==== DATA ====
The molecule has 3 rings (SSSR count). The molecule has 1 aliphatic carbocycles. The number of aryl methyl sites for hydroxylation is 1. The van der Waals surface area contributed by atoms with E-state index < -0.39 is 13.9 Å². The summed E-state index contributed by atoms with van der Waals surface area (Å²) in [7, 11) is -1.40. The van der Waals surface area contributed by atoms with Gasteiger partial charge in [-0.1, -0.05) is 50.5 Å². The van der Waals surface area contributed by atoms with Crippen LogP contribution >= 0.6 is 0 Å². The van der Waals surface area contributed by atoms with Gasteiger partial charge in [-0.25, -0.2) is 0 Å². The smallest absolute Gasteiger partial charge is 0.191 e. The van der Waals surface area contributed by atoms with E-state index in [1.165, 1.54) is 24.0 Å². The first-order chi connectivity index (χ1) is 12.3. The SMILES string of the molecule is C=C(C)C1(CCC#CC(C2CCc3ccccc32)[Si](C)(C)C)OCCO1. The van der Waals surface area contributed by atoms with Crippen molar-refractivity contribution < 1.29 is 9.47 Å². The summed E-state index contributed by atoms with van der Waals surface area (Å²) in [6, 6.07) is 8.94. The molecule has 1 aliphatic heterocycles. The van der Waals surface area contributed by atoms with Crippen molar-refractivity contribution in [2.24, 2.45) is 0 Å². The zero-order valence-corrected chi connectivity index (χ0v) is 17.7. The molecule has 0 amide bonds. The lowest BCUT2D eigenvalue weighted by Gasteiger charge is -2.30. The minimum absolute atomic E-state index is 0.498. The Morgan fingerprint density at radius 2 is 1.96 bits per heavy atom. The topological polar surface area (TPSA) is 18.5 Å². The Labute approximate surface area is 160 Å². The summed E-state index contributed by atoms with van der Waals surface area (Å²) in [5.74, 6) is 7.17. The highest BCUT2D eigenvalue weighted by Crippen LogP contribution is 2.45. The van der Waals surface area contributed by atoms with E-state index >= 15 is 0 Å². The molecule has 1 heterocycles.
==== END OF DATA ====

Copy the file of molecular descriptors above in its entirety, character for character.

The molecule has 3 rings (SSSR count). The molecule has 1 aliphatic carbocycles. The number of aryl methyl sites for hydroxylation is 1. The van der Waals surface area contributed by atoms with E-state index < -0.39 is 13.9 Å². The summed E-state index contributed by atoms with van der Waals surface area (Å²) in [7, 11) is -1.40. The van der Waals surface area contributed by atoms with Gasteiger partial charge in [-0.1, -0.05) is 50.5 Å². The van der Waals surface area contributed by atoms with Crippen LogP contribution >= 0.6 is 0 Å². The van der Waals surface area contributed by atoms with Gasteiger partial charge in [-0.25, -0.2) is 0 Å². The smallest absolute Gasteiger partial charge is 0.191 e. The van der Waals surface area contributed by atoms with E-state index in [1.165, 1.54) is 24.0 Å². The first-order chi connectivity index (χ1) is 12.3. The SMILES string of the molecule is C=C(C)C1(CCC#CC(C2CCc3ccccc32)[Si](C)(C)C)OCCO1. The van der Waals surface area contributed by atoms with Crippen molar-refractivity contribution < 1.29 is 9.47 Å². The summed E-state index contributed by atoms with van der Waals surface area (Å²) in [6, 6.07) is 8.94. The molecule has 1 aliphatic heterocycles. The van der Waals surface area contributed by atoms with Crippen molar-refractivity contribution in [2.24, 2.45) is 0 Å². The zero-order valence-corrected chi connectivity index (χ0v) is 17.7. The molecule has 0 amide bonds. The lowest BCUT2D eigenvalue weighted by Gasteiger charge is -2.30. The minimum absolute atomic E-state index is 0.498. The Morgan fingerprint density at radius 2 is 1.96 bits per heavy atom. The topological polar surface area (TPSA) is 18.5 Å². The Labute approximate surface area is 160 Å². The summed E-state index contributed by atoms with van der Waals surface area (Å²) in [5.74, 6) is 7.17. The highest BCUT2D eigenvalue weighted by Crippen LogP contribution is 2.45. The van der Waals surface area contributed by atoms with E-state index >= 15 is 0 Å². The molecule has 1 heterocycles.